The ICCs for the individual testing conditions were calculated subsequent to fitting a separate one-way random effects ANOVA model7 to the PIPR data. The requested post hoc power by testing condition for the PIPR ICC data are given in the Table. Note that all the statistical tests expected to elicit melanopsin-driven responses (blue light conditions) exceeded the desired power of 0.80. The statistical test on the full-field red condition exhibited low power of 0.40, possibly because this melanopsin-silent control condition had a low signal-to-noise ratio (CV = 0.87). The Table clearly shows that all the statistical tests we used to calculate the ICCs were more than adequately powered with our current sample size of 10 individuals. Care should be taken while interpreting post hoc power values, as it is generally not advisable to calculate the power of a study retrospectively.8 This is because a statistically significant result will always yield high power, as the effect size from which that power value was calculated is substantially high (since it is significant). 
Table
 
Post Hoc Power Values for the PIPR Intraclass Correlation Coefficient (ICC) Measures by Stimulation Condition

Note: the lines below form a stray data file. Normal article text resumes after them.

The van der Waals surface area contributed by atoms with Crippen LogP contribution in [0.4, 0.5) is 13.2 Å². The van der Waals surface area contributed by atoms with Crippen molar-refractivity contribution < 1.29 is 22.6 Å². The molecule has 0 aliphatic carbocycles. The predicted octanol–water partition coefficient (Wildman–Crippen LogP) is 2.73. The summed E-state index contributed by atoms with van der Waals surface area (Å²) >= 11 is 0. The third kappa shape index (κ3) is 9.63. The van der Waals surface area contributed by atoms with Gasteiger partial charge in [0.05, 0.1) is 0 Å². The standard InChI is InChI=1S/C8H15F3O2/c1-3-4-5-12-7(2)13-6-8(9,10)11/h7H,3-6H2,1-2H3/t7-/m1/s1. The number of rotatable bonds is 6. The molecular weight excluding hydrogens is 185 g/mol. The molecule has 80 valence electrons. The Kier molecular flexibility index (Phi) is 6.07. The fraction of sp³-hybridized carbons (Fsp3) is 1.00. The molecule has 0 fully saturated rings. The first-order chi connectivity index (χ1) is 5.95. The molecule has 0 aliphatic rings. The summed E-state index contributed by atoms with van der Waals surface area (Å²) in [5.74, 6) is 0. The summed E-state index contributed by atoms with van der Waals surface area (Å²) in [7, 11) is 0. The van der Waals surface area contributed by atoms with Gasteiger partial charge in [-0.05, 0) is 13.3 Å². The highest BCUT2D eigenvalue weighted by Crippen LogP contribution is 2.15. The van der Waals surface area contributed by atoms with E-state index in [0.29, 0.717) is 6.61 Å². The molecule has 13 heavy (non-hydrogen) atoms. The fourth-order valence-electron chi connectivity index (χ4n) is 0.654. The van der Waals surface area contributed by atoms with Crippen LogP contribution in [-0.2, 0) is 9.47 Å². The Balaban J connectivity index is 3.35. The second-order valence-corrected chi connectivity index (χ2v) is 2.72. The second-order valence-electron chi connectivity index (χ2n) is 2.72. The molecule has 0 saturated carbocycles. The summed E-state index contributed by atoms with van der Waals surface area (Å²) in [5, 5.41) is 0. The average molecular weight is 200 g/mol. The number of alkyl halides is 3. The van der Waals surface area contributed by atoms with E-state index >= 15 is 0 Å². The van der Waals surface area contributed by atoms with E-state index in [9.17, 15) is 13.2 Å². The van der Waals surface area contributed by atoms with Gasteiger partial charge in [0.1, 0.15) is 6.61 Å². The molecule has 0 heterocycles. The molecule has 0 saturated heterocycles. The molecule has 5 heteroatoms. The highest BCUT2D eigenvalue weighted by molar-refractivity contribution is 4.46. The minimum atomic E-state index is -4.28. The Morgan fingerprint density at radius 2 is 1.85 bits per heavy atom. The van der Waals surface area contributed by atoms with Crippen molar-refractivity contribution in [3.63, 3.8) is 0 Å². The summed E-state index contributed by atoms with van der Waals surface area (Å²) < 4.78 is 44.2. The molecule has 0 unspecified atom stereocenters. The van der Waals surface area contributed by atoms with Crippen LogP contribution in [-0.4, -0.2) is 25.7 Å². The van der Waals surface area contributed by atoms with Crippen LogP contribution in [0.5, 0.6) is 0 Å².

Table
 
Post Hoc Power Values for the PIPR Intraclass Correlation Coefficient (ICC) Measures by Stimulation Condition
Zhou and coauthors1 have suggested that the physiological diurnal variation in corneal thickness and shape should be taken into consideration in our study. It should be noted that the mean amplitude of diurnal changes of refractive power that was reported by Read and Collins9 was small (0.36 ± 0.11 D), with the largest change observed immediately after subjects woke from sleep or upon walking.9 There is no evidence that such a small variation in refractive error would have a discernible impact on chromatic pupillometry measurements of PIPR, which was induced by diffuse, nonpatterned illumination. The PIPR response reflects the activity of an irradiance detection pathway responsible for subconscious, nonvisual photoperception. We agree that ipRGCs also exhibit circadian variation10; however, it appears that Zhou and coauthors1 have cited the wrong paper to support their argument. The 2002 paper by Hattar and coworkers (Ref. 7 in the Zhou group's letter) does not address this issue. In any case, the circadian variation of ipRGC responses was controlled in our study, as all our pupillometry tests were conducted within a narrow time window during the day (see the last sentence of the Experimental Conditions and Procedure: “All experiments were conducted during the day between 8 AM and 2 PM.”). Our recordings were made by the same examiner using the same protocol in all instances.